Waste pickers call for urgent meeting over their treatment at landfill site

2009-02-12 00:00

PIETERMARITZBURG waste pickers yesterday called for an urgent meeting with New England Road landfill management, landfill security bosses, the SAPS and municipal officials to discuss their ongoing ill-treatment at the site.

Speaking at the launch of a report on waste in SA produced by environmental justice organisation groundWork, waste picker leader Douglas Maphumulo said waste pickers are still being chased away from the landfill and continue to suffer “abuse” at the hands of site officials and security guards. He said the December protest march by waste pickers to City Hall, where a memorandum was handed to community development process manager Mandla Zuma had brought little change.

“Sometimes the metal we collect is taken from us,” said Maphumulo. “We need to know what our rights are …”

Maphumulo was among two waste pickers from Pietermaritzburg sent by groundWork to India late last year in order to experience the waste management strategies of their Indian counterparts in four cities, including New Delhi and Mumbai.

Maphumulo, who had never before left South Africa, told an attentive audience that the levels of filth in India, the lack of sanitation, the extreme shortage of land, the flies on landfills and the conditions in which some people live were eye-opening.

However, he was impressed by the level of organisation among the hardworking Indian waste pickers who regard themselves as “workers in the biggest factory in the world”.

He said organic composting is widespread and that people used fabric offcuts — items that are discarded here — to make handbags and clothes. “Everything is used and some people have become wealthy through waste.”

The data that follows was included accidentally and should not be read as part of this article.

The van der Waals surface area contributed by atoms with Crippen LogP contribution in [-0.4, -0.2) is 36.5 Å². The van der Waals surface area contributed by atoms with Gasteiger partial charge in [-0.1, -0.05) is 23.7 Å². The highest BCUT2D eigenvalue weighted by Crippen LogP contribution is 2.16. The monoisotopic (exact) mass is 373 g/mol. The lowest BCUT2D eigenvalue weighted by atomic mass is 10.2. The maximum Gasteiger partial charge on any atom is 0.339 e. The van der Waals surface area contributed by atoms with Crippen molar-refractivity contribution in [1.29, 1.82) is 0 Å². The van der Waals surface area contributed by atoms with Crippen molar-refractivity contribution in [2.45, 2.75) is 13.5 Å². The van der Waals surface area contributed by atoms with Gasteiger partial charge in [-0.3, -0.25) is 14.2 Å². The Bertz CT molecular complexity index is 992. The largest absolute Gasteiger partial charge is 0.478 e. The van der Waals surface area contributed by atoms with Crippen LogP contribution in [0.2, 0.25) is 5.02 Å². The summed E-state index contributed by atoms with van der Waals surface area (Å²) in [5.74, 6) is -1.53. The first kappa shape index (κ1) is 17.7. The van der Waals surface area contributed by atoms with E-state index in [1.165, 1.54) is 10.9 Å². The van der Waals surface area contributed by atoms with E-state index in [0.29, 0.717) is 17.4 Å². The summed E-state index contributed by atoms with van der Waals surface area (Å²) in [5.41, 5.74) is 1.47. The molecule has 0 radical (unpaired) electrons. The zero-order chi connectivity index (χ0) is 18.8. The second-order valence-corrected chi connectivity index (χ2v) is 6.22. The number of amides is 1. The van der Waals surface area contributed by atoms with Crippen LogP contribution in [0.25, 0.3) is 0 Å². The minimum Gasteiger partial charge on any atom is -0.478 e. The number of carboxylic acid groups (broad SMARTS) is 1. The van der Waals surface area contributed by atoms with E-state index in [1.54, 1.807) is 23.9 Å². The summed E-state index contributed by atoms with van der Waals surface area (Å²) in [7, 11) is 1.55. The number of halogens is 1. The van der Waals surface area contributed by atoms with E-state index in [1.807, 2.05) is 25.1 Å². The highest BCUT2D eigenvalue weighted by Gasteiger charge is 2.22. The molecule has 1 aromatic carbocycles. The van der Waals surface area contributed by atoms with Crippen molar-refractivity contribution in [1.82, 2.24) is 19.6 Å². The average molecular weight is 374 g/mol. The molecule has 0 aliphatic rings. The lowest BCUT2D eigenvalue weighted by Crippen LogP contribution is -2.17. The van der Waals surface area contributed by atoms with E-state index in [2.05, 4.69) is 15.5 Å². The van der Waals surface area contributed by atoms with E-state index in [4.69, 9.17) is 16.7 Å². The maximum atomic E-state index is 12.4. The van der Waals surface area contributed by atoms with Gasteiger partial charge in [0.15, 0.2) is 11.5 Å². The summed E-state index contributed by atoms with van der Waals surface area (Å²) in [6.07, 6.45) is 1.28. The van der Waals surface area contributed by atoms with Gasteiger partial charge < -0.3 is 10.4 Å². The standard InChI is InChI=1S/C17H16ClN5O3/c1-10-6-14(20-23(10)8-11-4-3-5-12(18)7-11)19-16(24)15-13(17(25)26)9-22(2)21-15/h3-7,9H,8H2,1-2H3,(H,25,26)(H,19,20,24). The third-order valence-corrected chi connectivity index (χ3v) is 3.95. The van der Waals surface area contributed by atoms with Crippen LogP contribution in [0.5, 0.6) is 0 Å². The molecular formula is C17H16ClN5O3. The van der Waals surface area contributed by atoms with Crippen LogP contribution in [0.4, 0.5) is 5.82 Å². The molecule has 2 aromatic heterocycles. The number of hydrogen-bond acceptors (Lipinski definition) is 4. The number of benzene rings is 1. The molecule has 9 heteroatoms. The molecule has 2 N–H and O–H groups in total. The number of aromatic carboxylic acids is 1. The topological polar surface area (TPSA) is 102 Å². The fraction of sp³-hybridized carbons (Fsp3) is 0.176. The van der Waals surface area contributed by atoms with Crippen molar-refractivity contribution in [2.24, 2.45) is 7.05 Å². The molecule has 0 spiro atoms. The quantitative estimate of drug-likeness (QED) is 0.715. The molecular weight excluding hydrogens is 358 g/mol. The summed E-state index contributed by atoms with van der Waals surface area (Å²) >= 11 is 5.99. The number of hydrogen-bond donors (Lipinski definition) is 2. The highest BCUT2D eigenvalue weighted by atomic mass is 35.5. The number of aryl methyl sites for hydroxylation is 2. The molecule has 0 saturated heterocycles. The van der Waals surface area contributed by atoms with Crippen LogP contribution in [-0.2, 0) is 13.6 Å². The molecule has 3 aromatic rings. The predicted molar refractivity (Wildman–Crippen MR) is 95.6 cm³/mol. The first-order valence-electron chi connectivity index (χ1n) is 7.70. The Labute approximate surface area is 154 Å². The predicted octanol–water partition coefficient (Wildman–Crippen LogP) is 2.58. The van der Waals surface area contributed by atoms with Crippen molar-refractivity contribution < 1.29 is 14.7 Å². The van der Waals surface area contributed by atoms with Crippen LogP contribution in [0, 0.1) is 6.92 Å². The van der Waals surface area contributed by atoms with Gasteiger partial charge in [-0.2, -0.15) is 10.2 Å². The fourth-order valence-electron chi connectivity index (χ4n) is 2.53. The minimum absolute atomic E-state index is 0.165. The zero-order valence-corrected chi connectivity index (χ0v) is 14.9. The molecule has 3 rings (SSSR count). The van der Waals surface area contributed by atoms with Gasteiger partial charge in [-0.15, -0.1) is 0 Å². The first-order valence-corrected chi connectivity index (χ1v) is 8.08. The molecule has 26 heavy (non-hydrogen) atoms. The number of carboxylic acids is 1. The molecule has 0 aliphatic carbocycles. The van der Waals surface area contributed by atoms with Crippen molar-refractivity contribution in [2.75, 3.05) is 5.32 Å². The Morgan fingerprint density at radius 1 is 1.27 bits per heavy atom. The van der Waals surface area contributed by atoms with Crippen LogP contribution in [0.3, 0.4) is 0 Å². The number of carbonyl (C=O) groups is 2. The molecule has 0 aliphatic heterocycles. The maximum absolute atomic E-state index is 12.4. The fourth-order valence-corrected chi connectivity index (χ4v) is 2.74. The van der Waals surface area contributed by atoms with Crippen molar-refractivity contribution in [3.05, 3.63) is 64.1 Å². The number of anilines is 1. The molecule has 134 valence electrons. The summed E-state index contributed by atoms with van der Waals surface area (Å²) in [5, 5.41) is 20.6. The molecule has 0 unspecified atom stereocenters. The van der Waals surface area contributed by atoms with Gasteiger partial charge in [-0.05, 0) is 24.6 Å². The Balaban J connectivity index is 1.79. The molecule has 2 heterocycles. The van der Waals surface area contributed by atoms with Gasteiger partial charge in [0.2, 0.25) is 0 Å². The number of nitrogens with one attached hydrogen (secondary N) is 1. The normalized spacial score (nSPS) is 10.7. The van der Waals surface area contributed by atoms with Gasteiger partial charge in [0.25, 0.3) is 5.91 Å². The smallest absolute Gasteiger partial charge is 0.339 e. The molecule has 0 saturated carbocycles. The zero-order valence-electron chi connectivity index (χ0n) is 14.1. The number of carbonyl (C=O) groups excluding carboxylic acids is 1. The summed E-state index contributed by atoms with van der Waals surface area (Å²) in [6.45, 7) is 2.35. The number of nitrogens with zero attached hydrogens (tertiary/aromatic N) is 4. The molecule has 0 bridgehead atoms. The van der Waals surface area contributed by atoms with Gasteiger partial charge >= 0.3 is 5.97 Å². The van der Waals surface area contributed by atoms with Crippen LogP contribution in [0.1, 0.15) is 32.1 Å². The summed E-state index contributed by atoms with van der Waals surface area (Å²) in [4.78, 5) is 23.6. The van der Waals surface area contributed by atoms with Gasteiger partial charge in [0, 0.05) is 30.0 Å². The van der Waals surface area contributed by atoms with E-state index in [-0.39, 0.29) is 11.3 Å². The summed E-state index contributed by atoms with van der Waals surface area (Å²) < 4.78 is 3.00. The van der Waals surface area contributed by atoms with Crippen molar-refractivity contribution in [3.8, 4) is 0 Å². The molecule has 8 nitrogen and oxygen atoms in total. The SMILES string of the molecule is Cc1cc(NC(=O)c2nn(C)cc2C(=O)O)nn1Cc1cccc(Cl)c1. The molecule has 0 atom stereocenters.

Most impressive, he said, was Indians’ use of organic waste to produce bio-gas and the harvesting of rainwater. “We could be doing this in our rural areas,” he said. Maphumulo said waste pickers earn a grant from the municipality to sort and collect household waste.

groundWork director Bobby Peek told the gathering that thus far, requests for a meeting with municipal officials have produced no response.

groundWork’s latest report focuses on waste at a time when the National Environmental Management Waste Bill will shortly be signed into law. In submissions to Parliament, Peek said his organisation argued that waste pickers, who are making a legitimate living out of waste picking and are major contributors to recycling, need legal recognition and protection.

As things now stand, he said, the act will require regulators and waste managers to apply their minds to salvaging and to develop a plan to engage with waste pickers and “bring them on board”.

As the groundWork report notes, the new legislation “opens a political space for waste pickers to engage with the official processes that define their work. How they use that space will depend on how organised they are and whether they are in fact recognised by officials and others.”

Co-authored by David Hallowes and Victor Munnik, the report “reviews the politics of waste in South Africa” and draws links between capitalist development and the deepening impoverishment of poor people. groundWork Waste campaign manager Musa Chamane said it will be used in planning and future workshops with waste pickers and interested groups.

The book, which has a section dedicated to the New England landfill site, argues that far from being isolated, the struggles defined by waste are part of a broader struggle to shape the future “according to the needs of people, rather than capital”.

• An attempt to get hold of New England Road Landfill Manager Cyril Naidoo for comment yesterday was unsuccessful.

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